CORK CITY General Manager Paul Wycherley says that the club “can’t afford to put all of our eggs in one basket” as the ongoing application for a facility in Glanmire rests in the hands of the Government Grant Scheme.
The project, to establish a Munster Centre of Excellence with state-of-the-art facilities for players, referees, and administrators on a 30-acre site in the Cork City suburb, was launched by a partnership of the Football Association of Ireland, Cork County Council, and FORAS - the co-operative which owns the city’s sole senior football club – in December 2016.
However, GM Wycherley revealed that the Leesiders won’t know about the facility’s fate until potentially as late as November, almost three years since that December 2016 launch date, and over six months beyond the point by which the facility was due to be completed.
And Wycherley believes the club now need to look for a contingency plan should those in the nation’s capital not look favourably on the application.
“What I would say is that as much as we wish for Glanmire to go ahead and be successful, we also need to be looking at possible alternatives and we can’t put all of our eggs in one basket.
“We are looking at other opportunities because even if Glanmire does go ahead, it’s a few years down the line, so we have to be looking at developing facilities in the short-medium term as well.
“The funding application was sent in through the Government Grant Scheme a few weeks ago, so that’s done and dusted.
“It’s now in the hands of the fund granters in government.
“I believe a decision will be sometime between September and November but I’m not sure when exactly, to be honest.”
The club’s General Manager also divulged at last week’s #WinAGaff competition - which gives 9,000 people the chance to win a brand new two-bed apartment at the Aylesbury Housing Development on the Boreenmanna Road in Ballintemple – that the Rebel Army will use the return, worth potentially more than €200,000 should the tickets sell-out, exclusively on their underage structures.
“This project was always going to happen regardless of results on the pitch, and we have the money from this particular fundraising project earmarked for the academy – that’s the strategic long-term thinking.
Now we have an academy all the way down to 13s, and let’s try and develop that even further if we can, but that takes a very large financial investment.
“We need to build up our finances with events like this, so we can bring those young players into our first-team, and ultimately win football matches.”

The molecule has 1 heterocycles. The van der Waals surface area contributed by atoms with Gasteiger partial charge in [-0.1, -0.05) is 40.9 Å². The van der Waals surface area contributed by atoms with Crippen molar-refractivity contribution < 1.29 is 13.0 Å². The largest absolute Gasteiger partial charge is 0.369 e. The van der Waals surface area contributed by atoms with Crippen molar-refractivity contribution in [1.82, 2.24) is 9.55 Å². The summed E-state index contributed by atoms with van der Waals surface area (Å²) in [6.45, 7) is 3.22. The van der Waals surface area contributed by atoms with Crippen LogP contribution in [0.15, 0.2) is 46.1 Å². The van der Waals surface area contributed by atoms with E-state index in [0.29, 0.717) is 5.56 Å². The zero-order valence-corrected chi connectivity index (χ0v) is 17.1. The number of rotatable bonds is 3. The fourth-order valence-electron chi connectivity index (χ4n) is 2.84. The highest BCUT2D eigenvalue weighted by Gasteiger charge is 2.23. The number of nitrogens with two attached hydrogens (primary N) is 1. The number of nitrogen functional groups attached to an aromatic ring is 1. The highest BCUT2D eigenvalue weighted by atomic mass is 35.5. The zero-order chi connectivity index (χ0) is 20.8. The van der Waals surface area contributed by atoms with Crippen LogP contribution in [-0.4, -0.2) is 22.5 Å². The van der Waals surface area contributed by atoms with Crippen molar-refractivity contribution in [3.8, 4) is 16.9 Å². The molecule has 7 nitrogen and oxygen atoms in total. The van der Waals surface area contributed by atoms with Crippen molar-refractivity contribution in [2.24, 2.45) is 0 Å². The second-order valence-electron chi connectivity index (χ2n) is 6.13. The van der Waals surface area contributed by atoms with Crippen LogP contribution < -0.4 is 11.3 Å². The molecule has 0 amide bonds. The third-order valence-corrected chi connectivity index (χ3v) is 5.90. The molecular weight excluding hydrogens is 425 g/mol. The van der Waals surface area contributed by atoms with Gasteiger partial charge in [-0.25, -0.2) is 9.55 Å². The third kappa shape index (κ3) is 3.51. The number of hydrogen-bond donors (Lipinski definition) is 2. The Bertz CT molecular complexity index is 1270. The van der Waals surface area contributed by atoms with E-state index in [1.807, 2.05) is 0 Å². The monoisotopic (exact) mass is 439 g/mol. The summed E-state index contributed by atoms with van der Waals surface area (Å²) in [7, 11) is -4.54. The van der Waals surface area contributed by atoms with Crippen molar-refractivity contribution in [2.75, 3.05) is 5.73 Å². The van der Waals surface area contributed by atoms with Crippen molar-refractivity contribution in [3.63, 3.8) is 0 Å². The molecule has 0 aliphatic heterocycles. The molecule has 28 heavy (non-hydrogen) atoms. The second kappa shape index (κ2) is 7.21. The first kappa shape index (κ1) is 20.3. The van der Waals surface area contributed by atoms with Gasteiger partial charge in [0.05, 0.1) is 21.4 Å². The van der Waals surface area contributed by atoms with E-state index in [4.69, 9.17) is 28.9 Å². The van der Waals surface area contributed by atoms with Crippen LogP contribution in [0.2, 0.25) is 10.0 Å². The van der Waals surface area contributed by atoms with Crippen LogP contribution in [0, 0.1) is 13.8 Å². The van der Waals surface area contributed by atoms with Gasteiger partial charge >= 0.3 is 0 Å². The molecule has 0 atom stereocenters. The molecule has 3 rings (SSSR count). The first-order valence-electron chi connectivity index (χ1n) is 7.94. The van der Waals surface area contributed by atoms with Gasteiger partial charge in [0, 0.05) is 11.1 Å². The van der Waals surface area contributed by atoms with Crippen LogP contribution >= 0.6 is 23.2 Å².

Music to Academy and U19s Manager Colin Healy’s ears, who has been double-jobbing of late with the first-team under interim manager John Cotter, and is keen to give those young players a chance under this new regime.
“I’m enjoying it. I’ve got a lot of experience playing in England and that kind of stuff, and I’ve played with a few of the lads in the squad at the moment so they know what I’m about.
“It’s great to be involved and obviously coaching good players is great as well.
“They’re all good lads and we’ve all got respect for each other.
“We’ve got some really good players in the U19s and a few have already made it to the first team, so the academy is very strong at the moment, thankfully.
“It’s a big step up to the first-team, but you always have to have a look, and the guys that have made that step have done really well.
“My job is to get players into the first team from the academy, and when they get out onto the pitch for the first team at Turner’s Cross, that’s our job done.”
Given City’s relative size, one must be pragmatic too.
And with rumours that former academy midfielder Alan Browne could be Premiership bound for a potential eight-figure sum, the compensation income could well eclipse anything the club has ever received in transfer fees.
“Of course, we obviously realise there’s a bigger market than us in the UK, when the time is right,” admitted Wycherley, who himself has plenty of experience working within the English game.
“In any business situation, you need investment to get a return.
“If we invest in our academy like Shamrock Rovers have done, then you get the return like they did with Gavin Bazunu.”
However, in an Irish context this partnership is particularly progressive, with Douglas GAA club working alongside the Rebel Army and Kinsale AFC, demonstrating that despite recent controversies at Croke Park, partnerships between Gaelic Games and the Beautiful Game are possible.
“It just goes to show how the different codes, GAA and soccer, professional and amateur, can all work together for each other’s benefit.
“When you look at the Liam Miller fundraising fixture at Páirc Uí Chaoimh, that’s a fantastic example of the codes working together not only for each other but for different charities around Cork as well.
“We have some potentially big fundraisers planned this season; I don’t know if they’ll be to the same extent and size of this one, but we do have a few more events planned which will just be to Cork City, but will be a bit unique and special, so watch this space.”